2018/11/10 – Major Ivo Peets has been serving with the EU training mission in Mali (EUTM) for six weeks. Peets, who has served with the Kalev Infantry Battalion for several years, concentrated on developing a more effective conscripts’ training cycle to make the best of time spent in compulsory military service and produce capable reservists in Estonia.
The new basic soldier’s course that makes it possible to get conscripts ready for combat in less time was among the most noteworthy achievements of Peets’ work in Estonia.
Now, the Estonian officer accepted at least an equal challenge and flew 6,000 kilometers to Mali to fill a post that has belonged to Estonia for the past two years. His task with the EUTM is to help develop the Malian army so it could restore stability and combat terrorism in the restless country.
In an interview given to Postimees in the capital Bamako, Peets talked about what motivates Malian soldiers, how Estonians are doing training Africans and why it is necessary to find Malian soldiers’ aggression.
How does training work in Mali and who do you train exactly?
There is no compulsory military service. Mali has a paid army. The focus of EUTM has changed since the training mission began in 2013. Back then, the goal was to provide basic combat training, train squad and platoon commanders.
We fulfilled that role because Mali no longer had a systematic structure for training its units. EUTM ensured basic training.
Things have changed now. We are no longer fishing for them but are teaching them to fish. We are teaching courses that are several steps ahead. Our aim is to train the trainer; we teach them something and then we teach them how to pass that knowledge on. That is our main focus.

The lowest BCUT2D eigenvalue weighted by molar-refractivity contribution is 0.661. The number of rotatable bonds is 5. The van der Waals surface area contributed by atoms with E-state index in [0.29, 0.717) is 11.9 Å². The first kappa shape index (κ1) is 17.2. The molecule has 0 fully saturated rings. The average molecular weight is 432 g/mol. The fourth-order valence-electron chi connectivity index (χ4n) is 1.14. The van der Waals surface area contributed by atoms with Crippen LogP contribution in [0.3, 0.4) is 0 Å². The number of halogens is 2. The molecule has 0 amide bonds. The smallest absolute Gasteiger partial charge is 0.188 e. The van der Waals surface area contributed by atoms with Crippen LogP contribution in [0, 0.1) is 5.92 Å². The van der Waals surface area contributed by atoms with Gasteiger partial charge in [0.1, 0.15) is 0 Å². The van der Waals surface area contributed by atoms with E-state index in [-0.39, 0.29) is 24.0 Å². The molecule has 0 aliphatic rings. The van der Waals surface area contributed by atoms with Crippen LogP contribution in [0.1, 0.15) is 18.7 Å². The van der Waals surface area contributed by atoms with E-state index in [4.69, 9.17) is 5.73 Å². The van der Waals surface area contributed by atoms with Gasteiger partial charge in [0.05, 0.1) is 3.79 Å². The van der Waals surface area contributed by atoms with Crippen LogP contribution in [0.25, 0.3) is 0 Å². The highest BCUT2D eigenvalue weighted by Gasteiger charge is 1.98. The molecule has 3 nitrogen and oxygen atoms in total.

Specialist skills are another thing. These include how to deal with IEDs and international military law; [teaching the soldiers] to communicate with the civilian population so as not to alienate the army from the people.
That is one side of EUTM – training. The other is advice, instruction of top and medium-ranking officers in terms of how to tactically plan operations all the way to the strategic level, so the armed forces of Mali would sport a higher quality.
Advising the G5 Sahel military framework (made up of Mali, Burkina Faso, Chad, Mauritania and Niger – ed.) to facilitate coordinated action in the region has become an important part of EUTM.
Malian soldiers have committed crimes against humanity. I understand that is part of your focus.
It is a sensitive subject for the European Union in a way. Soldiers might commit offenses either knowingly or unknowingly if they do not know the consequences of their actions. Such offenses are the most effective tool for terrorists. Insurgents can use their weaker position to show how the government is only doing bad things.